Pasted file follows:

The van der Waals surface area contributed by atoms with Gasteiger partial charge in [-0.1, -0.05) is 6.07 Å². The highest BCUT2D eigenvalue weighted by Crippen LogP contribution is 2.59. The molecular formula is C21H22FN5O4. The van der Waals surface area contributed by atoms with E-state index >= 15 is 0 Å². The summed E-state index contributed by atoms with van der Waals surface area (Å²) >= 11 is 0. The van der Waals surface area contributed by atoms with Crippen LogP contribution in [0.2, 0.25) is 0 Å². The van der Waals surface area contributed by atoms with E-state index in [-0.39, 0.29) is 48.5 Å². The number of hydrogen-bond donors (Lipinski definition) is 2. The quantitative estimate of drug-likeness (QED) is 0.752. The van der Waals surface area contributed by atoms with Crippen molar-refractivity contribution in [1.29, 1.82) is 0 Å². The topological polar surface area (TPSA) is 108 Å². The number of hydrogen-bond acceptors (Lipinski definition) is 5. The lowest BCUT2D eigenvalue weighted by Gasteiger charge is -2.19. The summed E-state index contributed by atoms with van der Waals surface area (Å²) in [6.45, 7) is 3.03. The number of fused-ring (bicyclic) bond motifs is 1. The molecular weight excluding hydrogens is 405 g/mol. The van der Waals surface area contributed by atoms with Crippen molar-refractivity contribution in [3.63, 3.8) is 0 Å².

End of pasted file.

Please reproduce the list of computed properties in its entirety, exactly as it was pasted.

The van der Waals surface area contributed by atoms with Gasteiger partial charge in [-0.1, -0.05) is 6.07 Å². The highest BCUT2D eigenvalue weighted by Crippen LogP contribution is 2.59. The molecular formula is C21H22FN5O4. The van der Waals surface area contributed by atoms with E-state index >= 15 is 0 Å². The summed E-state index contributed by atoms with van der Waals surface area (Å²) >= 11 is 0. The van der Waals surface area contributed by atoms with Crippen LogP contribution in [0.2, 0.25) is 0 Å². The van der Waals surface area contributed by atoms with E-state index in [-0.39, 0.29) is 48.5 Å². The number of hydrogen-bond donors (Lipinski definition) is 2. The quantitative estimate of drug-likeness (QED) is 0.752. The van der Waals surface area contributed by atoms with Crippen molar-refractivity contribution in [1.29, 1.82) is 0 Å². The topological polar surface area (TPSA) is 108 Å². The number of hydrogen-bond acceptors (Lipinski definition) is 5. The lowest BCUT2D eigenvalue weighted by Gasteiger charge is -2.19. The summed E-state index contributed by atoms with van der Waals surface area (Å²) in [6.45, 7) is 3.03. The number of fused-ring (bicyclic) bond motifs is 1. The molecular weight excluding hydrogens is 405 g/mol. The van der Waals surface area contributed by atoms with Crippen molar-refractivity contribution in [3.63, 3.8) is 0 Å².